Jordana Fridman (l) and Sonia Sandhu

Jordana Fridman (l) and Sonia Sandhu

Keeping danger out of landfills

Summer Ambassadors highlight some of the problems with recycling hazardous materials

When we think “recycling”, most people think of drink containers, cardboard, and printed material. There are many other materials that can – and should – be recycled, but which take more care, such as light bulbs, batteries, medication, oil, antifreeze, paint, tires, computers, and electronics.

Fortunately, there are several places in our communities which accept these hazardous items. This asummer two teams of Ambassadors, representing the B.C. Used Oil Management Association and Tire Stewardship B.C., have been travelling the province, raising public awareness in an attempt to keep many hazardous recyclable materials away from our landfills.

Smoke and carbon monoxide alarms, for example, shouldn’t just be thrown in the garbage if they’re no longer needed; they should be taken to an AlarmRecycle drop-off location, where they can be disposed of safely. It’s not just used oil and antifreeze that can be dropped off at designated centres; associated filters and containers should be taken there too. And did you know you can take your old cellphones to any TNRD library, to be recycled safely?

It is this sort of information that the Summer Ambassadors are spreading as they tour the province. They’re also getting feedback from both the public and from those who oversee drop-off locations, to ensure that more people know about what can be recycled, and signing up additional facilities. This will make it even easier for dangerous items to be kept out of our landfills.

The program is clearly working; last year Tire Stewardship B.C. oversaw the collection of the 16 millionth tire brought in for recycling in the province. It is not all smooth sailing, however, with after-hours drop-offs cited as a particular problem.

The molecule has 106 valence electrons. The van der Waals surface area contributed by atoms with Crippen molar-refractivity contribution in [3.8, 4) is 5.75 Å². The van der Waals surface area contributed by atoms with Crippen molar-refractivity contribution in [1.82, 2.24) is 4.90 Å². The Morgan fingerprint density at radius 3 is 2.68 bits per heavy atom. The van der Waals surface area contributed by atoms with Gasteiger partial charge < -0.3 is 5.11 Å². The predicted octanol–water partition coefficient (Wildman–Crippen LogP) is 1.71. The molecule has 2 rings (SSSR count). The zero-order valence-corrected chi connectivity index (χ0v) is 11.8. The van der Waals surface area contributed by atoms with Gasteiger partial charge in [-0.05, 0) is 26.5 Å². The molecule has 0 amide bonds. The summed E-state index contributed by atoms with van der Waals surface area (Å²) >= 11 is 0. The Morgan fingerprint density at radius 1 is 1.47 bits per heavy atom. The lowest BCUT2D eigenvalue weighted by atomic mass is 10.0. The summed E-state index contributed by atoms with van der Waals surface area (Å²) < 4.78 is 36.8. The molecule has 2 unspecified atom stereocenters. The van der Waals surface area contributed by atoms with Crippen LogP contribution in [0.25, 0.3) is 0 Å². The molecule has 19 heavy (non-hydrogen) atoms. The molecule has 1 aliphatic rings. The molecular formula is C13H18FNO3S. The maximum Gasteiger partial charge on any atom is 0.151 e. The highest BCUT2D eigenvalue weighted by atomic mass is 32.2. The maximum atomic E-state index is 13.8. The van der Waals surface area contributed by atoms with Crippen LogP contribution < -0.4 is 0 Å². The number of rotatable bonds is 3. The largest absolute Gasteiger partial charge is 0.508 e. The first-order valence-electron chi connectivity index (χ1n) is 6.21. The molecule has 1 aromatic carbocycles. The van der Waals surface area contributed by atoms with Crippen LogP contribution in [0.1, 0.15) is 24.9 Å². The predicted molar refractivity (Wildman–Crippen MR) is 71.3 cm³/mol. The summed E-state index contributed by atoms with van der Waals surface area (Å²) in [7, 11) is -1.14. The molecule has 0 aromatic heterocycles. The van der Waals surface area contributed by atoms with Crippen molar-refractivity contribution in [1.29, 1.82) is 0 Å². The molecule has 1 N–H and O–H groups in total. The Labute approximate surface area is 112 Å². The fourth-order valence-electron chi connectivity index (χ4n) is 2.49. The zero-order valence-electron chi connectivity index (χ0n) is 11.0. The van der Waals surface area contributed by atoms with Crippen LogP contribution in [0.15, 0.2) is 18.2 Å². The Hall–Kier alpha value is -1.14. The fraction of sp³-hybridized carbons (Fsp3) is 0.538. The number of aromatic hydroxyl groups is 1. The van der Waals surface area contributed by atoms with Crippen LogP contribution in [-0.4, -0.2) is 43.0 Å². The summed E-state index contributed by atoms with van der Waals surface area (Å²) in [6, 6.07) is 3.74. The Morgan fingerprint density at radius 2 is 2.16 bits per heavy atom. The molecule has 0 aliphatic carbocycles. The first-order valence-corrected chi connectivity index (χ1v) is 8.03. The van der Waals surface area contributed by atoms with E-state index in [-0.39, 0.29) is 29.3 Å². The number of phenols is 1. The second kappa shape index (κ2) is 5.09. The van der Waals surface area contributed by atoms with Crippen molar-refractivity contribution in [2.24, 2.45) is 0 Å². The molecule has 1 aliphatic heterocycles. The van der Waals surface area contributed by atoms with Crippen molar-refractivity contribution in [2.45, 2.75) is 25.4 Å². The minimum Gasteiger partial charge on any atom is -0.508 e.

“People have good intentions, but they don’t always do it in a safe manner,” said Jordana Fridman, one of two Ambassadors to visit the area on Aug. 15. “They need to bring products in during business hours, so that a staff member can deal with them.”

“Dropping things off after hours – just leaving them outside – often defeats the purpose of recycling them,” added Sonia Sandhu. “Things can get knocked over, or taken, or wildlife can get into them. Staff know how to dispose of things properly.”

A wide variety of businesses and locations accept many of the items listed above, including Quality Glass, People’s Drug Mart, and the Bottle Depot (Ashcroft), Roadhouse Towing and Kal Tire (Cache Creek), and the Transfer Station in Clinton. All libraries in the TNRD system can take a wide variety of used batteries, in addition to cellphones. For more information about where and how to recycle various hazardous household items, there are websites such as www.lightrecycle.ca, www.alarmrecycle.ca, www.bcusedoil.com, and www.tirestewardshipbc.ca.

Barbara Roden